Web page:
Weber State’s Office of Access & Diversity and MEChA organization are hosting their second Latinx graduation ceremony in spring 2020, celebrating the achievements of the WSU Latinx community.
The first Latinx graduation ceremony was held in spring 2019, with about 50 students who received their associate’s, bachelor’s or master’s degrees.
Cristian Gutierrez, a WSU college access advisor, helps prepare the ceremony. He hopes to double his number with the spring 2020 ceremony. Students who are graduating in fall 2019, spring 2020 or summer 2020 can participate in the ceremony if they choose.
Gutierrez emphasized how this ceremony does not take away from the commencement. The Latinx grad ceremony is held in Spanish and English, which is specifically important for Latinx students’ families to be able to get the full experience of the occasion without any barriers.
“My pops went to my high school graduation, and the language spoken was English, which he didn’t mind. My dad was taking in 20 percent of the actual ceremony,” Gutierrez said. “At the Latinx grad ceremony, he understood everything. I remember him saying, ‘I understood everything like it was made for me.’”
At the event, graduates receive their stole and are given 30 seconds to say whatever they would like in the language they choose.
“This type of ceremony and platform really creates that space to showcase what we have done as a whole and will continue to do no matter what people say about us, and we will rise above,” Gutierrez said.
Adrian Cendejas, a WSU junior studying professional sales, believes this ceremony is a great way to feel represented.
“A lot of what we do for our parents derives from them,” Cendejas said. “You’re given a voice. It’s special to be around your people.”
Gutierrez said events like the Latinx grad ceremony are important to students of color. It’s a moment to be recognized when at times they can feel marginalized and forgotten, according to Gutierrez.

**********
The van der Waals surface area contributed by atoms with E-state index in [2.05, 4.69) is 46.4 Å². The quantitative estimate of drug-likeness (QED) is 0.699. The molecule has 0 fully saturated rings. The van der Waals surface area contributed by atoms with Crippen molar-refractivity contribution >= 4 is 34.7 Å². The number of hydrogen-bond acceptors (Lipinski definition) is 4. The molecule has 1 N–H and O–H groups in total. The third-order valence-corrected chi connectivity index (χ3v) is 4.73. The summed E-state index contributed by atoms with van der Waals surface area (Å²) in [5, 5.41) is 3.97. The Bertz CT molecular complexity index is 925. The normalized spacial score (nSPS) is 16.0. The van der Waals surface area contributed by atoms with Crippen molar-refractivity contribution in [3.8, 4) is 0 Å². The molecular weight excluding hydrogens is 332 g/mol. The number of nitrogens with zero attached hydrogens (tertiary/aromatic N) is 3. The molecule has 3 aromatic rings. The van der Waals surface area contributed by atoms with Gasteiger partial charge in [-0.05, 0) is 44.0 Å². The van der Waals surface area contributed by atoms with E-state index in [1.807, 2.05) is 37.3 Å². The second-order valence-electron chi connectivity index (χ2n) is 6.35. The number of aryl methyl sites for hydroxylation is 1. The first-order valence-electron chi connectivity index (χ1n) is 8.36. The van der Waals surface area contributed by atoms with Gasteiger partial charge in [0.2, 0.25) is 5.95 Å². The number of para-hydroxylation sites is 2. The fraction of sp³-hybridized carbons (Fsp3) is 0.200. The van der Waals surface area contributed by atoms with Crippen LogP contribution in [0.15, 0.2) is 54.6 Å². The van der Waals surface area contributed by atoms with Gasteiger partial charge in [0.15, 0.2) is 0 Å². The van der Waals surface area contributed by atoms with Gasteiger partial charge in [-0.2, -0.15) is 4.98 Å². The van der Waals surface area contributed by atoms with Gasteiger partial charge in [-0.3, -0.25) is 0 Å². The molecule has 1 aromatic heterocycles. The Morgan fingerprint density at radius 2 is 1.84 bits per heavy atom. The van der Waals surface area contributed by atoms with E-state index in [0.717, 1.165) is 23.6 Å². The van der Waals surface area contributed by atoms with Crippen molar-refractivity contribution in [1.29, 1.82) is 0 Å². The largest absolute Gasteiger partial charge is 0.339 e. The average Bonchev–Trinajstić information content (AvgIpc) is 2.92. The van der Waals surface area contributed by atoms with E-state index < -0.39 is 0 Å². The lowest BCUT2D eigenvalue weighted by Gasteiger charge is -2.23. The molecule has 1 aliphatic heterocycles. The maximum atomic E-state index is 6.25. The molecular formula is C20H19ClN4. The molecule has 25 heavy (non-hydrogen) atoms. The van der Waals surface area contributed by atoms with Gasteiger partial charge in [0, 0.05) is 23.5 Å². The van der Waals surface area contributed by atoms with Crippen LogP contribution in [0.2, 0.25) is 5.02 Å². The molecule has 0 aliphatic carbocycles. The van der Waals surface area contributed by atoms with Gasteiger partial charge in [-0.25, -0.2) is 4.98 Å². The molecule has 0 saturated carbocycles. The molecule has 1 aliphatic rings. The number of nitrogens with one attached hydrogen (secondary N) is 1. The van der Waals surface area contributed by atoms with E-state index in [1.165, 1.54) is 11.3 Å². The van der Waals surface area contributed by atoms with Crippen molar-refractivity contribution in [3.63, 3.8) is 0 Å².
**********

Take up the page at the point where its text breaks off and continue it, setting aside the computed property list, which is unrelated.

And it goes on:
Gutierrez recognizes how WSU has been great at supporting this ceremony, and he wishes for it to grow. President Brad Mortensen also participated in the inaugural event, wearing the stole given to him at the ceremony to the commencement in front of all WSU graduates, families and faculty.
“It was beyond anything I imagined,” Mortensen said. “It was so powerful to be able to have a program that our graduates and families could connect to.”
Mortensen added how he could feel the pride from the families in the ceremony. He hopes the word gets out and more students become involved in this more intimate graduation ceremony.
Mortensen hopes programs like this inspire students to believe they can reach their aspirations.
“We all have our own identities, some of which are shaped by our skin color or our ethnicities, and it’s impossible for me to understand somebody else’s journey,” Mortensen said.
Mortensen said any group is worth celebrating their unique culture, background and journey. Some of his most enriching experiences at WSU have been where he was involved with participating and experiencing someone else’s culture or identity.
“The world is a diverse place and we can all go into our camps and think about ourselves, or we can try and understand each other and see how we can work together,” Mortensen said.